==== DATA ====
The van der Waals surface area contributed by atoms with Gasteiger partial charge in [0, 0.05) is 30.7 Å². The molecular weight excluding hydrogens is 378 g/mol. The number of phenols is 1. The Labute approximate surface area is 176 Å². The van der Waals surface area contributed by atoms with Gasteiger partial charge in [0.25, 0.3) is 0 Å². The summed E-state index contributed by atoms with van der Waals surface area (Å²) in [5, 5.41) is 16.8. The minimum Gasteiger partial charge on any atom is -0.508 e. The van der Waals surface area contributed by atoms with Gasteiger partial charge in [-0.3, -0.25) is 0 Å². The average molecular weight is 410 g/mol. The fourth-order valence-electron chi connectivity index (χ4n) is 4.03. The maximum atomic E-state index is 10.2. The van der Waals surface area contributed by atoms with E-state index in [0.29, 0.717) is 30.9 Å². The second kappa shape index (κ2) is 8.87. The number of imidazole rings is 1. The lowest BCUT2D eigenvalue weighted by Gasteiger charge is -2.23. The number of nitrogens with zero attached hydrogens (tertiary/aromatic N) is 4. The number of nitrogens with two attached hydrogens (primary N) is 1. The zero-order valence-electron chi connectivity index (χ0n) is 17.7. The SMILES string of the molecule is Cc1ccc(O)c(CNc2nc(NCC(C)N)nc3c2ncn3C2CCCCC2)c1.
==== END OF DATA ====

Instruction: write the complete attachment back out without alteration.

The van der Waals surface area contributed by atoms with Gasteiger partial charge in [0, 0.05) is 30.7 Å². The molecular weight excluding hydrogens is 378 g/mol. The number of phenols is 1. The Labute approximate surface area is 176 Å². The van der Waals surface area contributed by atoms with Gasteiger partial charge in [0.25, 0.3) is 0 Å². The summed E-state index contributed by atoms with van der Waals surface area (Å²) in [5, 5.41) is 16.8. The minimum Gasteiger partial charge on any atom is -0.508 e. The van der Waals surface area contributed by atoms with Gasteiger partial charge in [-0.3, -0.25) is 0 Å². The average molecular weight is 410 g/mol. The fourth-order valence-electron chi connectivity index (χ4n) is 4.03. The maximum atomic E-state index is 10.2. The van der Waals surface area contributed by atoms with E-state index in [0.29, 0.717) is 30.9 Å². The second kappa shape index (κ2) is 8.87. The number of imidazole rings is 1. The lowest BCUT2D eigenvalue weighted by Gasteiger charge is -2.23. The number of nitrogens with zero attached hydrogens (tertiary/aromatic N) is 4. The number of nitrogens with two attached hydrogens (primary N) is 1. The zero-order valence-electron chi connectivity index (χ0n) is 17.7. The SMILES string of the molecule is Cc1ccc(O)c(CNc2nc(NCC(C)N)nc3c2ncn3C2CCCCC2)c1.